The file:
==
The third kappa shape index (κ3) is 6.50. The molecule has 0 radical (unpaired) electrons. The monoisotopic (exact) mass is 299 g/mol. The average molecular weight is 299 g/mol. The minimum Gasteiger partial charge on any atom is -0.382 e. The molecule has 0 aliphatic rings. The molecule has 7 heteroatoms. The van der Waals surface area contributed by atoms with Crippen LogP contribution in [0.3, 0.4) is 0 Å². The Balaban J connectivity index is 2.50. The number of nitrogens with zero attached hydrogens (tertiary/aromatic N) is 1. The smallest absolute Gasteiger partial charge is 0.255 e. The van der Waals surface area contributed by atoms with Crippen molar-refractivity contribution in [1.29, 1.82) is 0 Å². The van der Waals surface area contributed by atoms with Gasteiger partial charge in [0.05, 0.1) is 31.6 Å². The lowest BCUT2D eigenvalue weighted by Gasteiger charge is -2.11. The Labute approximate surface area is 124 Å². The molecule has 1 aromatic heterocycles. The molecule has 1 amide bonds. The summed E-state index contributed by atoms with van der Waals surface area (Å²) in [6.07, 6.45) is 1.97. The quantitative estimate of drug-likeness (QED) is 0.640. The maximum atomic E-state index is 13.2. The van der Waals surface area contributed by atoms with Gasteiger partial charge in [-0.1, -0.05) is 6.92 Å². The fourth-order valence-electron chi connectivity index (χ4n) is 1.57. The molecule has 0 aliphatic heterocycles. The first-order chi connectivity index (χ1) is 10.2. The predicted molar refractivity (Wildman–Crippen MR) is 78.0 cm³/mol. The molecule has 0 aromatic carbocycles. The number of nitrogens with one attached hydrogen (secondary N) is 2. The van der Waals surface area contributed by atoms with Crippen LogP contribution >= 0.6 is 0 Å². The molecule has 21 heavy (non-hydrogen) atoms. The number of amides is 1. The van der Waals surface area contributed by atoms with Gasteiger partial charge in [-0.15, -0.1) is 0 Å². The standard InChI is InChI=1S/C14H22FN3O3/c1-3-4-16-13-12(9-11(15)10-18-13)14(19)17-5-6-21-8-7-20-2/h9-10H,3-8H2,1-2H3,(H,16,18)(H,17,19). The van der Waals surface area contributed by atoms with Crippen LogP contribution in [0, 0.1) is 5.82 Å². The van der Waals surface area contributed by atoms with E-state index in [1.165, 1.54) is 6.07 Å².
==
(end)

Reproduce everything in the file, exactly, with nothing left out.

The third kappa shape index (κ3) is 6.50. The molecule has 0 radical (unpaired) electrons. The monoisotopic (exact) mass is 299 g/mol. The average molecular weight is 299 g/mol. The minimum Gasteiger partial charge on any atom is -0.382 e. The molecule has 0 aliphatic rings. The molecule has 7 heteroatoms. The van der Waals surface area contributed by atoms with Crippen LogP contribution in [0.3, 0.4) is 0 Å². The Balaban J connectivity index is 2.50. The number of nitrogens with zero attached hydrogens (tertiary/aromatic N) is 1. The smallest absolute Gasteiger partial charge is 0.255 e. The van der Waals surface area contributed by atoms with Crippen molar-refractivity contribution in [1.29, 1.82) is 0 Å². The van der Waals surface area contributed by atoms with Gasteiger partial charge in [0.05, 0.1) is 31.6 Å². The lowest BCUT2D eigenvalue weighted by Gasteiger charge is -2.11. The Labute approximate surface area is 124 Å². The molecule has 1 aromatic heterocycles. The molecule has 1 amide bonds. The summed E-state index contributed by atoms with van der Waals surface area (Å²) in [6.07, 6.45) is 1.97. The quantitative estimate of drug-likeness (QED) is 0.640. The maximum atomic E-state index is 13.2. The van der Waals surface area contributed by atoms with Gasteiger partial charge in [-0.1, -0.05) is 6.92 Å². The fourth-order valence-electron chi connectivity index (χ4n) is 1.57. The molecule has 0 aliphatic heterocycles. The first-order chi connectivity index (χ1) is 10.2. The predicted molar refractivity (Wildman–Crippen MR) is 78.0 cm³/mol. The molecule has 0 aromatic carbocycles. The number of nitrogens with one attached hydrogen (secondary N) is 2. The van der Waals surface area contributed by atoms with Crippen LogP contribution >= 0.6 is 0 Å². The molecule has 21 heavy (non-hydrogen) atoms. The number of amides is 1. The van der Waals surface area contributed by atoms with Gasteiger partial charge in [-0.15, -0.1) is 0 Å². The standard InChI is InChI=1S/C14H22FN3O3/c1-3-4-16-13-12(9-11(15)10-18-13)14(19)17-5-6-21-8-7-20-2/h9-10H,3-8H2,1-2H3,(H,16,18)(H,17,19). The van der Waals surface area contributed by atoms with Crippen LogP contribution in [0, 0.1) is 5.82 Å². The van der Waals surface area contributed by atoms with E-state index in [1.165, 1.54) is 6.07 Å².